Remember when Pierre Omidyar was seen as an odd duck in the philanthropy world?
People used to scratch their heads, wondering just what the heck this eBay billionaire was up to as he and his wife Pam melded traditional grantmaking with for-profit investments. Omidyar was routinely referred to as a “philanthropist” who ran a “foundation,” but that’s not how he saw himself. Sure, his Omidyar Network, created in 2004, included a nonprofit foundation, but it also had an LLC—and, boy, did that throw people for a loop. It was hard even to find a term to describe the Omidyar Network. What was this thing?
To some, it was a threat. Omidyar was the Silicon Valley barbarian at the gates of philanthropy—a market fundamentalist with a heart so cold he was ready to profit off of micro-loans to the poorest people on Earth and challenge the thinking of the saintly Nobel Laureate Mohammed Yunus.
Today, all that seems like ancient history. Omidyar’s model for using his fortune to improve the world now seems pretty darn obvious: namely, that wealthy do-gooders should use whatever approaches are best suited to solving a particular problem. In some cases, that might mean backing a traditional nonprofit with a grant; in others it may make more sense to invest in for-profit enterprises with a social mission.
"If you’re trying to make the world a better place, doing so by only focusing on tools in the nonprofit sector is like operating with one hand tied behind your back," Omidyar told the Chronicle of Philanthropy in 2011. In the past decade, the Omidyar Network, which calls itself a “philanthropic investment firm,” has made a long stream of grants and investments worth hundreds of millions of dollars.
To be sure, Omidyar didn’t invent this hybrid model; nor has he been it’s only high profile apostle—Jean Case has also been preaching this gospel for a long time, while Acumen has been investing in for-profits to fight global poverty for nearly 15 years now. I could name other pioneers, too. But Pierre Omidyar—tapping a vast eBay fortune that currently stands at $8 billion—has brought more resources to this new frontier than anyone else, scaling the model globally and across multiple issue areas.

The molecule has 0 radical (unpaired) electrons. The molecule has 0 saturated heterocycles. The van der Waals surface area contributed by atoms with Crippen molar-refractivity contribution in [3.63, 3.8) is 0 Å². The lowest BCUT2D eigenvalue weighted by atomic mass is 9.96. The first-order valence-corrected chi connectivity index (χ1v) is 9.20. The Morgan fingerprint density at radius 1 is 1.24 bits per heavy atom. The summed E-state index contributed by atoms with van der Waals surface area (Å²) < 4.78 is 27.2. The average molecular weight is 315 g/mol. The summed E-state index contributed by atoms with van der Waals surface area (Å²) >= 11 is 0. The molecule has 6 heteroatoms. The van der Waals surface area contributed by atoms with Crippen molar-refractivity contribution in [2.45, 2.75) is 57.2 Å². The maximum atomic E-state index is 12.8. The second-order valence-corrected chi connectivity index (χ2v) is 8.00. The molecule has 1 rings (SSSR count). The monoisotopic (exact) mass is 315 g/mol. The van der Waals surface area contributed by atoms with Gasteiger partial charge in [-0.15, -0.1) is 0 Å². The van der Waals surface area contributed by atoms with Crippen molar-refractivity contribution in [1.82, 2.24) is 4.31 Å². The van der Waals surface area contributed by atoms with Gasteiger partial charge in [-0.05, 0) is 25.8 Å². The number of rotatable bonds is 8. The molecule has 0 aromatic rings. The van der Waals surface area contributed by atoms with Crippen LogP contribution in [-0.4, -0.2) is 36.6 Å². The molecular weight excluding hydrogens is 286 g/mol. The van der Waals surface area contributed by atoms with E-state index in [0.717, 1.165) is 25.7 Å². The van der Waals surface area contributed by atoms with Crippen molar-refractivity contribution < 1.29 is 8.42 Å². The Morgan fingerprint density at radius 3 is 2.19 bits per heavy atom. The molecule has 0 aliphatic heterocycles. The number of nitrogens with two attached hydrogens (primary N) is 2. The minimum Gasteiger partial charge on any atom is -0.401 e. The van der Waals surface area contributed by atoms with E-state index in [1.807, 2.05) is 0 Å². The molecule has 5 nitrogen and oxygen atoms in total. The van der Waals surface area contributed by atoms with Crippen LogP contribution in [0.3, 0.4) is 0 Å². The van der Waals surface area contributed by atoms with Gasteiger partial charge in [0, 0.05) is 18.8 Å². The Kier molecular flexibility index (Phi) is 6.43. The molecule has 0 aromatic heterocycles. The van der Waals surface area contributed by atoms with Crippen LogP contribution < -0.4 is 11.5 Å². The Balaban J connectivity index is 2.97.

Along the way, his approach has moved from the fringes of the philanthrosphere to the very center of the current conversation about how to use money to advance social change. One funder after another now embraces this thinking, and we’ve been writing about a lot of them lately at Inside Philanthropy. These include newer outfits like the Pershing Square Foundation and the Michael and Susan Dell Foundation, but also older foundations—most notably the Heron Foundation, which we wrote about the other day.
Impact investing and program-related investments may go back three decades in the foundation world, but any number of legacy foundations are now wondering whether a sideline pursuit should become a central instrument to advance their missions. As of now, most are still far, far away from putting for-profit investments on an equal par with grantmaking.
Rather, it’s been the new money that’s led the revolution. Maybe the closest high-profile emulator of Omidyar in recent years has been Laurene Powell Jobs, whose philanthropic vehicle, the Emerson Collective, is an LLC. With a fortune of $20 billion, I suspect we’ll be hearing a lot more from Powell Jobs in coming years.